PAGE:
1. Philosophy of Film I: A Philosophy of In a first sense, films can refer to the sub-discipline that asks about the essence, the ontology of film, for example what makes film into film: the movement of the image through space and time? The screen that separates the audience from what is happening on the screen (behind the camera)? She asks what the world of the film (for example in contrast to our real world) or what is cinematic fiction is (the philosophy of the film is not limited to fictional, narrative film). She investigates whether film (or even television) art is and what a film aesthetic Experience different from other aesthetic experiences. Many of these questions are interdisciplinary, but can and must not be necessary beyond of the philosophical (film, literary and cultural studies etc.) discourse always and be understood by everyone; they are complex questions that cannot be trivialized just because they arise from dealing with one of the most popular media.
  2. Philosophy in film: film - in this case especially the fictional narrative, but also the documentary film - is also a medium in which philosophical topics and questions are negotiated directly or indirectly, for example on the relationship between reality and fiction (e.g. inception), on the conflict between free will and determination (e.g. Matrix), on moral dilemmas (e.g. Sophie's Choice), on the meaning of life (e.g. The Tree of Life), on the question of the conditions of self-confidence (e.g. Her), on the ethics of Dying and human dignity (e.g. Amour), personal identity (e.g. Mulholland Drive), the subjectivity of the human mind (e.g. Being John Malkovich), the conditions of life that can reverse our morals (e.g. Breaking Bad) to the responsibility of Consumers for nature and animals (e.g. We feed the World) and much more, whereby most of the films mentioned here are characterized by the fact that they not only feature these, but also raise their philosophical questions. Such films can be purely an illustration for philosophical reflection on the questions mentioned, they can serve as a springboard for philosophical laypeople or "adolescents" to think about such questions (in philosophy lessons, in discussion forums, at festivals) or they can serve as a source to articulate the right and important questions in the first place. However, these films can also be viewed as works that philosophize themselves, with their own methods and paths of knowledge. The latter would be a "philosophy of film" in a second sense. But let's first come to the illustration function:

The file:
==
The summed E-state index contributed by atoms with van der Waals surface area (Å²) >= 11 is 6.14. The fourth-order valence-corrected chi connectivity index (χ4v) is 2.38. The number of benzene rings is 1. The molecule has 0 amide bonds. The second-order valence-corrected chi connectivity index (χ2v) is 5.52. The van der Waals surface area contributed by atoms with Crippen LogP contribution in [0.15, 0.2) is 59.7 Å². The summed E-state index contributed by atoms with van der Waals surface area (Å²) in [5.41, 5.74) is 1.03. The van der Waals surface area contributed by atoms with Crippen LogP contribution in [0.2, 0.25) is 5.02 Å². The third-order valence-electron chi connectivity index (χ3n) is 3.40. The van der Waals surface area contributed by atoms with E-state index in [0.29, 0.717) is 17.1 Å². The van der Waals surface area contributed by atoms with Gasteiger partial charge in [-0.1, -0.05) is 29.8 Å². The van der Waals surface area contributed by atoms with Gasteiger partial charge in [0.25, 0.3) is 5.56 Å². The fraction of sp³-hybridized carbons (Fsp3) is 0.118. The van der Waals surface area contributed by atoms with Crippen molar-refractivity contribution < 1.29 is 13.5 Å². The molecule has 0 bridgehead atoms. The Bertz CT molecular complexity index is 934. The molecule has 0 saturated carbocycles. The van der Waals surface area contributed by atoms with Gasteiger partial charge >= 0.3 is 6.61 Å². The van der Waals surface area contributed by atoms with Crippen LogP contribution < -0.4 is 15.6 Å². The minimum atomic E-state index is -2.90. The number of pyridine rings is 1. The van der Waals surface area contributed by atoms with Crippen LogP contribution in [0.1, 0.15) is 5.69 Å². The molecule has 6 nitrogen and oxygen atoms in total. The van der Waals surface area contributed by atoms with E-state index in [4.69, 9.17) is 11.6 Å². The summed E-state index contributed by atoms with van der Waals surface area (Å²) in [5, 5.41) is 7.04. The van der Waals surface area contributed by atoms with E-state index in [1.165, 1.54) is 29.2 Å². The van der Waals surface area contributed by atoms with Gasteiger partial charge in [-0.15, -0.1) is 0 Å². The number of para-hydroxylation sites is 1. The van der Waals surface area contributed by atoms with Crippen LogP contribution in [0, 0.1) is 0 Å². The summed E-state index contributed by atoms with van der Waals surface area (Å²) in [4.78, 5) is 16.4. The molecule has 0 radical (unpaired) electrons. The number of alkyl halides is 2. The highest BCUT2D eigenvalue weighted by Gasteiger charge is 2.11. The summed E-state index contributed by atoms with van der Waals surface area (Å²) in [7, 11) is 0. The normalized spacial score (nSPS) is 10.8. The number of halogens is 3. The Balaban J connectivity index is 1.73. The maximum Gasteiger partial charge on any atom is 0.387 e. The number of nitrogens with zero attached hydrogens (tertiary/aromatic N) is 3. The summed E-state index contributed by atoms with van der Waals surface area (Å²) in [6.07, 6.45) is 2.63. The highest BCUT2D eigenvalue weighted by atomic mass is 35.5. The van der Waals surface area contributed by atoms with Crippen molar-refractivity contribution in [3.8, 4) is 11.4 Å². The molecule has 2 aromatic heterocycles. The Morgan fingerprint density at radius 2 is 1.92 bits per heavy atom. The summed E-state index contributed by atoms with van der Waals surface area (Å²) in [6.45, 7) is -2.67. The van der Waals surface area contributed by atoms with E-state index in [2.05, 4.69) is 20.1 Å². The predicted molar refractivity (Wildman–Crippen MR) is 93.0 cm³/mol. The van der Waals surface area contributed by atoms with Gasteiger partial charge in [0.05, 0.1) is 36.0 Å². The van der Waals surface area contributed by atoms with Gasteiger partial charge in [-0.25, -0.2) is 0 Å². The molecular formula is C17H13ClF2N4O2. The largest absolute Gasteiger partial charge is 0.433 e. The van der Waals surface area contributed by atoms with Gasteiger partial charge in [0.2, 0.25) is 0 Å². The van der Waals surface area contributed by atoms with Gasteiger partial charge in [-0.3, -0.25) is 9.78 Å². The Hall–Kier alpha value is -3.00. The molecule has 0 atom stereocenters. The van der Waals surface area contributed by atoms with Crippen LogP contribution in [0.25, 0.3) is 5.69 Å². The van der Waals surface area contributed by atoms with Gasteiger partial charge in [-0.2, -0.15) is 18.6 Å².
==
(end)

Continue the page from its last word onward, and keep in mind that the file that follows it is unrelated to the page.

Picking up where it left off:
3. Philosophy with film: precisely because many films deal with philosophical topics, questions or even philosophers (e.g. Ludwig Wittgenstein, Iris Murdoch) themselves, they are predestined for philosophy lessons or public film series, as her colleague Andrea Kloschinski describes in more detail here . Students and non-academic philosophical laypeople are introduced to questions in a different way than with the sometimes really dry or difficult to access philosophical text; they usually also discuss more lively because they fall back on the rich, dense film material and the narrative (here mainly fictional, narrative films are used), which address epistemic, ethical and social issues vividly and condensed, play through philosophical theories, perhaps even, as in some of Woody Allen's classics, discuss them in a cinematic dialogue. The film is not supposed to work on the philosophical text replace, but he can do this complete and lead to new perspectives and approaches, motivate to creative and critical, active thinking. The philosophical discussion work with drafts of ideas such as the popular (= popular!) "Trolley Case", with its questionable variant of the "Fat Man", the aforementioned "allegory of the cave", or Rawls "veil of ignorance" is basically nothing more than illustration and Allegory, only that it reduces a problem to its essentials (which can be advantageous for logical reasoning and for basic knowledge), but at the same time the complexity and plurality of, for example, moral dilemmas, as they usually occur in real life (and not in the laboratory ) occur, undermined (which is a disadvantage for a life- and application-oriented knowledge). If, however, popular examples of films and series can be used in philosophy lessons - the new quality television series in particular now form a canon that can then be referred to without much ado - in some cases it is much easier to attract the students' attention. And the philosophical problem areas condensed in the narratives are often demanding: To reflect on which moral theoretical principles Sophie in Sophie's Choice may have decided to hand over one of her children to the concentration camp guard (and thus to certain death) in order to do this Saving others is anything but easy, and in this case, chewing through utilitarianism, Kantianism and Aristotelianism in an application and problem-oriented manner poses challenges even to advanced thinkers.